Wednesday, July 31, 2013
Hands down, the one question I get asked the most is "What made the difference this time?" What separated this weight loss attempt from all of the others? In other words, why did I succeed? In reflection I can tell you it has nothing to do with counting calories, restriction or doing everything perfectly. The difference was choosing to live again. Deciding that life begins today and not at some mythical moment in time.
In short, dieting sucks. There is nothing positive about it. The whole premise is based on the fact that something is wrong with me, wrong with how I look, or maybe my health is going down the drain. It's all negative from start to finish. Who can live within a paradigm like that for very long? I know, I tried to and failed. I was 385 pounds. I had chest pains, chronic fatigue, high cholesterol, and the only thing I dreaded more than a long stair climb was to climb stairs with an audience. A close second was to have someone see me try to tie my shoes...equally bad. Yet, in spite of all of this, doctors couldn't scare me into another diet. I couldn't be nagged into compliance. The more one nagged me, the more rebellious and set in my ways I became.
I love my chicken wings, pizza, Chinese, and fried foods and NO skinny, white-smocked, pencil neck geek is going to take them away and make me eat bunny food. I'm still breathing, I'm still upright, and therefore I don't have a problem. Period, end of discussion...now, pass the ketchup please.
You cannot take something that a man loves and finds comfort in and replace it with nothing but discomfort, restriction, and burdensome obsessing over every little detail. So what made the difference? I fell in love. For love, a man will cross oceans, climb mountains, and do some of the craziest things just to further himself in his cause. No sacrifice is too great, no effort is too much. Those habits I would have gone to blows to defend were willingly surrendered when love entered the picture.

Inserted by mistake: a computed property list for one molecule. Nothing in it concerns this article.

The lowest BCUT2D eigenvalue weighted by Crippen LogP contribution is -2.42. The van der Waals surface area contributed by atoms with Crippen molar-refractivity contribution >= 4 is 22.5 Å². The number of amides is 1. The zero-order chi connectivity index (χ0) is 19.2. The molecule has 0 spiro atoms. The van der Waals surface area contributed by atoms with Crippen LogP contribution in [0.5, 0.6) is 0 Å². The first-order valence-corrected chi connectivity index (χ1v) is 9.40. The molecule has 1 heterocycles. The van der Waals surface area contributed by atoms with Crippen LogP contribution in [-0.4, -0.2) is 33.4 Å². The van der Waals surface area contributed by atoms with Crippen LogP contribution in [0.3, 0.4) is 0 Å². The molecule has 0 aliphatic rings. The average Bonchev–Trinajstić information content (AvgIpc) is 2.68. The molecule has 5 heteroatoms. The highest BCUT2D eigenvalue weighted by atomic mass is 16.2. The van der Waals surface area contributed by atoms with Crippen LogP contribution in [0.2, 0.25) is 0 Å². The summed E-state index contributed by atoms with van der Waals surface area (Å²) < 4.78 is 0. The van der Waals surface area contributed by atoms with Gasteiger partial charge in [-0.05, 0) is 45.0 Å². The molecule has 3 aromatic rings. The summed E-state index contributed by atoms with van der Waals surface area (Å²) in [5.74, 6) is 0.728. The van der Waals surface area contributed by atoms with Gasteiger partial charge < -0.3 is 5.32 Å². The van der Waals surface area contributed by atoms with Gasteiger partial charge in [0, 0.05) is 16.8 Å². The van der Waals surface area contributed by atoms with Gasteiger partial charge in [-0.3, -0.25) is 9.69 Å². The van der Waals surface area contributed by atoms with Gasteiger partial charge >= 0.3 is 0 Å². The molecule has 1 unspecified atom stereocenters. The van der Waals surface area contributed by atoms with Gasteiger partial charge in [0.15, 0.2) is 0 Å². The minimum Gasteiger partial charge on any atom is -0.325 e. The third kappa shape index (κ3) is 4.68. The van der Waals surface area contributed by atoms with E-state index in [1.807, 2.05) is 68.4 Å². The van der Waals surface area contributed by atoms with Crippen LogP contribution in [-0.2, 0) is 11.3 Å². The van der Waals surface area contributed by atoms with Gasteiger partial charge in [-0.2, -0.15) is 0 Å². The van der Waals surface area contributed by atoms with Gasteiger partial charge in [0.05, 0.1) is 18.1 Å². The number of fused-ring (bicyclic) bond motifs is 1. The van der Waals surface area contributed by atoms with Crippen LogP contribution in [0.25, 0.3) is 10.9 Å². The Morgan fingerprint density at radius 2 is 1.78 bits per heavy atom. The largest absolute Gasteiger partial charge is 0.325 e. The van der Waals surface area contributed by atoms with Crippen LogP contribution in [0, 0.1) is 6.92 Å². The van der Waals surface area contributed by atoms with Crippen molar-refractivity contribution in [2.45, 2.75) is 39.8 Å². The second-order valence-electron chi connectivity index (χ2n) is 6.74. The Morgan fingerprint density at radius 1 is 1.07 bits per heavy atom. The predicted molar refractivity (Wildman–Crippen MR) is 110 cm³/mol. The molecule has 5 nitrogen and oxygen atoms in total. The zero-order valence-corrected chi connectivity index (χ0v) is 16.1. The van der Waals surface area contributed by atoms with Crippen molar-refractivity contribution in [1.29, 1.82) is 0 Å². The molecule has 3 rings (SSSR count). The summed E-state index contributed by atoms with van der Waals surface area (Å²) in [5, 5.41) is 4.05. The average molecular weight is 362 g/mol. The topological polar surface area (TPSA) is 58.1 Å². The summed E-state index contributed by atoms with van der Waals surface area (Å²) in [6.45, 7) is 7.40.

Let me explain. When I started my job at the mine, I spent SO much time in a dump truck. I only got a 10 and 20 minute break in an 8 hr shift. The rest of that time was spent with my butt squarely planted in the drivers seat.. It got to the point that I wanted to go walking, not for weight loss, but just to get a little fresh air and movement. Then I noticed things. I noticed how fresh the air was after a rain, the pine smell of a damp forest, how beautiful it was to listen to the birds sing farewell to another day. I would feel peace and contentment. I would also miss this if I let it lapse. Reasons why I missed didn't matter, I still missed it and I would long to experience that again. You see, life will pull you away, but love will bring you back.
As I got more fit, walking was not enough. I bought a mountain bike and then the affair with fitness really heated up. I was well over 300 pounds at this time still but life just got more exciting. The woods and the beauty therein was awesome. I was feeling more like a little kid, exploring, wanting to make it over the next hill. Life was no longer just drudging along from one shift to the next, was no longer being measured by empty energy drink cans. Life had some spice, some speed, some fun. A funny thing happened. As I became more active, my weight started to slowly fall. Funny, all I was doing was having fun. I mean after all, dieting sucks, but this.... this is fun :)
I began reading mountain bike magazines, I gobbled up what I could about my new passion. Imitation is the most sincere form of flattery and this was no different. I wanted to experience what THOSE guys experienced, the fun, the awesome rides, the coolness of it all. Most of all I wanted to LOOK like those dudes. That was about the time I started in with a personal trainer. I also started jogging. I remember when I was in the military, I would go for a (infrequently mind you) jog and how awesome it felt. As inconsistent as I was, I remember how it FELT and wanted that again. That was when my trainer suggested I try a local road race.